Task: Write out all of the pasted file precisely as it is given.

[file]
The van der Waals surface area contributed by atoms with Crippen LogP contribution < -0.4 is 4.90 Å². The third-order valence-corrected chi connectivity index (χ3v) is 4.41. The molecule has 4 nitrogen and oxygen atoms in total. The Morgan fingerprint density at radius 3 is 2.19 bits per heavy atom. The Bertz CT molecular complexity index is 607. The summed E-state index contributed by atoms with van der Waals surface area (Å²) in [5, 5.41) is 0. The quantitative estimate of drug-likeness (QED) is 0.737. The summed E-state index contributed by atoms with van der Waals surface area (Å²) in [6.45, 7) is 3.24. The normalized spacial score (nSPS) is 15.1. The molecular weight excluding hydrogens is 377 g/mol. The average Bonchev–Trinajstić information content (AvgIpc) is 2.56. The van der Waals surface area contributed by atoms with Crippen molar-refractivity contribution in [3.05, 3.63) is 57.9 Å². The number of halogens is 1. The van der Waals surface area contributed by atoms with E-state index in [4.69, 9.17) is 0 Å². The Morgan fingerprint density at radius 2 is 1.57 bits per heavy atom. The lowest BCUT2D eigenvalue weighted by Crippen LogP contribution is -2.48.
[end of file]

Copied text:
The van der Waals surface area contributed by atoms with Crippen LogP contribution < -0.4 is 4.90 Å². The third-order valence-corrected chi connectivity index (χ3v) is 4.41. The molecule has 4 nitrogen and oxygen atoms in total. The Morgan fingerprint density at radius 3 is 2.19 bits per heavy atom. The Bertz CT molecular complexity index is 607. The summed E-state index contributed by atoms with van der Waals surface area (Å²) in [5, 5.41) is 0. The quantitative estimate of drug-likeness (QED) is 0.737. The summed E-state index contributed by atoms with van der Waals surface area (Å²) in [6.45, 7) is 3.24. The normalized spacial score (nSPS) is 15.1. The molecular weight excluding hydrogens is 377 g/mol. The average Bonchev–Trinajstić information content (AvgIpc) is 2.56. The van der Waals surface area contributed by atoms with Crippen molar-refractivity contribution in [3.05, 3.63) is 57.9 Å². The number of halogens is 1. The van der Waals surface area contributed by atoms with E-state index in [4.69, 9.17) is 0 Å². The Morgan fingerprint density at radius 2 is 1.57 bits per heavy atom. The lowest BCUT2D eigenvalue weighted by Crippen LogP contribution is -2.48.